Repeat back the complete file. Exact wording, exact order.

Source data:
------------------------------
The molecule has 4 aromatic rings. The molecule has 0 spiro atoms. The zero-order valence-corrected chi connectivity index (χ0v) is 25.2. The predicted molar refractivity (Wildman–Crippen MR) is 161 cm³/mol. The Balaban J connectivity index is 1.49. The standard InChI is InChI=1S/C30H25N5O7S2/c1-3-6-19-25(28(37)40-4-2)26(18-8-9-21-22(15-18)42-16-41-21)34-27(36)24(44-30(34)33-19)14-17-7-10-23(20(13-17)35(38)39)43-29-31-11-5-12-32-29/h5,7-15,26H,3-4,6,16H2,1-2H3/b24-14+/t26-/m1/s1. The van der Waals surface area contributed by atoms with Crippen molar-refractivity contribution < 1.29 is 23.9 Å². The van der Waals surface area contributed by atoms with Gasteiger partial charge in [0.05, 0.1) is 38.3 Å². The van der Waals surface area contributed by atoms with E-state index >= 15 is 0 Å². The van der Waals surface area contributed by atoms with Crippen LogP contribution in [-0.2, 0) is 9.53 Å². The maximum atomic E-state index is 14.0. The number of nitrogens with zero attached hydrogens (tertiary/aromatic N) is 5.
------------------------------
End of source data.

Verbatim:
The molecule has 4 aromatic rings. The molecule has 0 spiro atoms. The zero-order valence-corrected chi connectivity index (χ0v) is 25.2. The predicted molar refractivity (Wildman–Crippen MR) is 161 cm³/mol. The Balaban J connectivity index is 1.49. The standard InChI is InChI=1S/C30H25N5O7S2/c1-3-6-19-25(28(37)40-4-2)26(18-8-9-21-22(15-18)42-16-41-21)34-27(36)24(44-30(34)33-19)14-17-7-10-23(20(13-17)35(38)39)43-29-31-11-5-12-32-29/h5,7-15,26H,3-4,6,16H2,1-2H3/b24-14+/t26-/m1/s1. The van der Waals surface area contributed by atoms with Crippen molar-refractivity contribution < 1.29 is 23.9 Å². The van der Waals surface area contributed by atoms with Gasteiger partial charge in [0.05, 0.1) is 38.3 Å². The van der Waals surface area contributed by atoms with E-state index >= 15 is 0 Å². The van der Waals surface area contributed by atoms with Crippen LogP contribution in [-0.2, 0) is 9.53 Å². The maximum atomic E-state index is 14.0. The number of nitrogens with zero attached hydrogens (tertiary/aromatic N) is 5.